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Wuthering Heights Emily Bronte

Chapter XI

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The stolidity with which I received these instructions was, no doubt, rather exasperating: for they were delivered in perfect sincerity; but I believed a person who could plan the turning of her fits of passion to account, beforehand, might, by exerting her will, manage to control herself tolerably, even while under their influence; and I did not wish to 'frighten' her husband, as she said, and multiply his annoyances for the purpose of serving her selfishness. Therefore I said nothing when I met the master coming towards the parlour; but I took the liberty of turning back to listen whether they would resume their quarrel together. He began to speak first.

'Remain where you are, Catherine,' he said; without any anger in his voice, but with much sorrowful despondency. 'I shall not stay. I am neither come to wrangle nor be reconciled; but I wish just to learn whether, after this evening's events, you intend to continue your intimacy with - '

'Oh, for mercy's sake,' interrupted the mistress, stamping her foot, 'for mercy's sake, let us hear no more of it now! Your cold blood cannot be worked into a fever: your veins are full of ice-water; but mine are boiling, and the sight of such chillness makes them dance.'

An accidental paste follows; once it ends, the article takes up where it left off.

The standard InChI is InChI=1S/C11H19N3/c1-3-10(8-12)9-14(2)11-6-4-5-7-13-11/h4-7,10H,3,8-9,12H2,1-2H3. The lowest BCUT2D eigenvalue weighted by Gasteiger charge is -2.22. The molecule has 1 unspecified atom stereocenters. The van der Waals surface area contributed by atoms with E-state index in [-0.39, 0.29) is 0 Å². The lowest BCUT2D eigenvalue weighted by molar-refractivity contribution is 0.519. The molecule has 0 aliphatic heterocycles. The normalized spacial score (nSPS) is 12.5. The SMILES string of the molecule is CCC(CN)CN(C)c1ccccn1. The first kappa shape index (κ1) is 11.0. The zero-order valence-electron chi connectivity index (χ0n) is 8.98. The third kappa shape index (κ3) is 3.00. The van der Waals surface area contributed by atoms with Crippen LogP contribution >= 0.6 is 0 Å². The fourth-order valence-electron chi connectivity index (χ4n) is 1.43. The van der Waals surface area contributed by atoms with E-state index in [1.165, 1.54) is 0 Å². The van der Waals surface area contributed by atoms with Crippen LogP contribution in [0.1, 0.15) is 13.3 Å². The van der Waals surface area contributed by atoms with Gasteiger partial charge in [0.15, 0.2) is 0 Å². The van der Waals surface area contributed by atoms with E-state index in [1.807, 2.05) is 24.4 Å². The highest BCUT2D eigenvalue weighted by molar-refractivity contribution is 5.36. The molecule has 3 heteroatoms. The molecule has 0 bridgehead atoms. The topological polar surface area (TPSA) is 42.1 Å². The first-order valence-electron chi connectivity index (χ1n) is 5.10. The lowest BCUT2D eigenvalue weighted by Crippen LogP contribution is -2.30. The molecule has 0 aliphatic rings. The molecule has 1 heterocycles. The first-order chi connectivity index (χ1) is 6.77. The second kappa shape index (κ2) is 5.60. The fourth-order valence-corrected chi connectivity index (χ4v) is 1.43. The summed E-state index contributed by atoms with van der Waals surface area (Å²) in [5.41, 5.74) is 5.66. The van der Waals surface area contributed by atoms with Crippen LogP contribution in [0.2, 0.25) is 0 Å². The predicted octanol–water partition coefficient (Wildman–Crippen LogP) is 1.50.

'To get rid of me, answer my question,' persevered Mr. Linton. 'You must answer it; and that violence does not alarm me. I have found that you can be as stoical as anyone, when you please. Will you give up Heathcliff hereafter, or will you give up me? It is impossible for you to be MY friend and HIS at the same time; and I absolutely REQUIRE to know which you choose.'

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'I require to be let alone?' exclaimed Catherine, furiously. 'I demand it! Don't you see I can scarcely stand? Edgar, you - you leave me!'

She rang the bell till it broke with a twang; I entered leisurely. It was enough to try the temper of a saint, such senseless, wicked rages! There she lay dashing her head against the arm of the sofa, and grinding her teeth, so that you might fancy she would crash them to splinters! Mr. Linton stood looking at her in sudden compunction and fear. He told me to fetch some water. She had no breath for speaking. I brought a glass full; and as she would not drink, I sprinkled it on her face. In a few seconds she stretched herself out stiff, and turned up her eyes, while her cheeks, at once blanched and livid, assumed the aspect of death. Linton looked terrified.

'There is nothing in the world the matter,' I whispered. I did not want him to yield, though I could not help being afraid in my heart.

'She has blood on her lips!' he said, shuddering.

'Never mind!' I answered, tartly. And I told him how she had resolved, previous to his coming, on exhibiting a fit of frenzy. I incautiously gave the account aloud, and she heard me; for she started up - her hair flying over her shoulders, her eyes flashing, the muscles of her neck and arms standing out preternaturally. I made up my mind for broken bones, at least; but she only glared about her for an instant, and then rushed from the room. The master directed me to follow; I did, to her chamber-door: she hindered me from going further by securing it against me.

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Wuthering Heights
Emily Bronte

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